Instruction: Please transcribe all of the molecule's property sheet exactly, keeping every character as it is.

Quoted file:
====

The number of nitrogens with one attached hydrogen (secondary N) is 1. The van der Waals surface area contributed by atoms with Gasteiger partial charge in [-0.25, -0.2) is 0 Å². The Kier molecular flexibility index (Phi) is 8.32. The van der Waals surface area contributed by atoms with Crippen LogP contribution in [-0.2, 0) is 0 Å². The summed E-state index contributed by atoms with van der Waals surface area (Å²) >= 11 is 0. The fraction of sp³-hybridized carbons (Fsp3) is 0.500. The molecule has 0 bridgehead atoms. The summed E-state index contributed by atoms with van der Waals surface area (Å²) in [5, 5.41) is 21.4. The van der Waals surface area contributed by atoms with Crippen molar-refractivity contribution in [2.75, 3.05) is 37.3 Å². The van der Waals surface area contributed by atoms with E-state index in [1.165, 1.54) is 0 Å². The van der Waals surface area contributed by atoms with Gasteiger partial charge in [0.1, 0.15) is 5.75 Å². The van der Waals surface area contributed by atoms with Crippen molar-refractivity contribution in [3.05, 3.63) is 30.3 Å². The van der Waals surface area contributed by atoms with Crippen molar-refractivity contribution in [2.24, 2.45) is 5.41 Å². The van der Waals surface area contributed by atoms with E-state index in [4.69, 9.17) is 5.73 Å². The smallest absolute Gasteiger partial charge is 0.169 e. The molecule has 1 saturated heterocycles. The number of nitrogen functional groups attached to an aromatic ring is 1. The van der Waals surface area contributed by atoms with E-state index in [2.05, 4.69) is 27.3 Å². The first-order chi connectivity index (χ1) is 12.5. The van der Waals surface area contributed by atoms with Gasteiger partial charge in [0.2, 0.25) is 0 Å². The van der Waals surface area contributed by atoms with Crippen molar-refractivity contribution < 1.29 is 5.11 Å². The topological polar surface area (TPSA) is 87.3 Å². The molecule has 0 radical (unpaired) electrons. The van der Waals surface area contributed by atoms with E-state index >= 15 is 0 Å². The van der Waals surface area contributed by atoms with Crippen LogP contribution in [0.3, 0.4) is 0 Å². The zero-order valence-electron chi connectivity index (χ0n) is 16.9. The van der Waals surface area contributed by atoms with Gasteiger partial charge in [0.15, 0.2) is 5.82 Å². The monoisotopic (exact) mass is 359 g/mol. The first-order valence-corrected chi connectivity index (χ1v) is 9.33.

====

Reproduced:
The number of nitrogens with one attached hydrogen (secondary N) is 1. The van der Waals surface area contributed by atoms with Gasteiger partial charge in [-0.25, -0.2) is 0 Å². The Kier molecular flexibility index (Phi) is 8.32. The van der Waals surface area contributed by atoms with Crippen LogP contribution in [-0.2, 0) is 0 Å². The summed E-state index contributed by atoms with van der Waals surface area (Å²) >= 11 is 0. The fraction of sp³-hybridized carbons (Fsp3) is 0.500. The molecule has 0 bridgehead atoms. The summed E-state index contributed by atoms with van der Waals surface area (Å²) in [5, 5.41) is 21.4. The van der Waals surface area contributed by atoms with Crippen molar-refractivity contribution in [2.75, 3.05) is 37.3 Å². The van der Waals surface area contributed by atoms with E-state index in [1.165, 1.54) is 0 Å². The van der Waals surface area contributed by atoms with Gasteiger partial charge in [0.1, 0.15) is 5.75 Å². The van der Waals surface area contributed by atoms with Crippen molar-refractivity contribution in [3.05, 3.63) is 30.3 Å². The van der Waals surface area contributed by atoms with Crippen molar-refractivity contribution in [2.24, 2.45) is 5.41 Å². The van der Waals surface area contributed by atoms with E-state index in [4.69, 9.17) is 5.73 Å². The smallest absolute Gasteiger partial charge is 0.169 e. The molecule has 1 saturated heterocycles. The number of nitrogen functional groups attached to an aromatic ring is 1. The van der Waals surface area contributed by atoms with E-state index in [2.05, 4.69) is 27.3 Å². The first-order chi connectivity index (χ1) is 12.5. The van der Waals surface area contributed by atoms with Gasteiger partial charge in [0.2, 0.25) is 0 Å². The van der Waals surface area contributed by atoms with Crippen molar-refractivity contribution < 1.29 is 5.11 Å². The topological polar surface area (TPSA) is 87.3 Å². The molecule has 0 radical (unpaired) electrons. The van der Waals surface area contributed by atoms with E-state index >= 15 is 0 Å². The van der Waals surface area contributed by atoms with Crippen LogP contribution in [0.3, 0.4) is 0 Å². The zero-order valence-electron chi connectivity index (χ0n) is 16.9. The van der Waals surface area contributed by atoms with Gasteiger partial charge in [0.15, 0.2) is 5.82 Å². The monoisotopic (exact) mass is 359 g/mol. The first-order valence-corrected chi connectivity index (χ1v) is 9.33.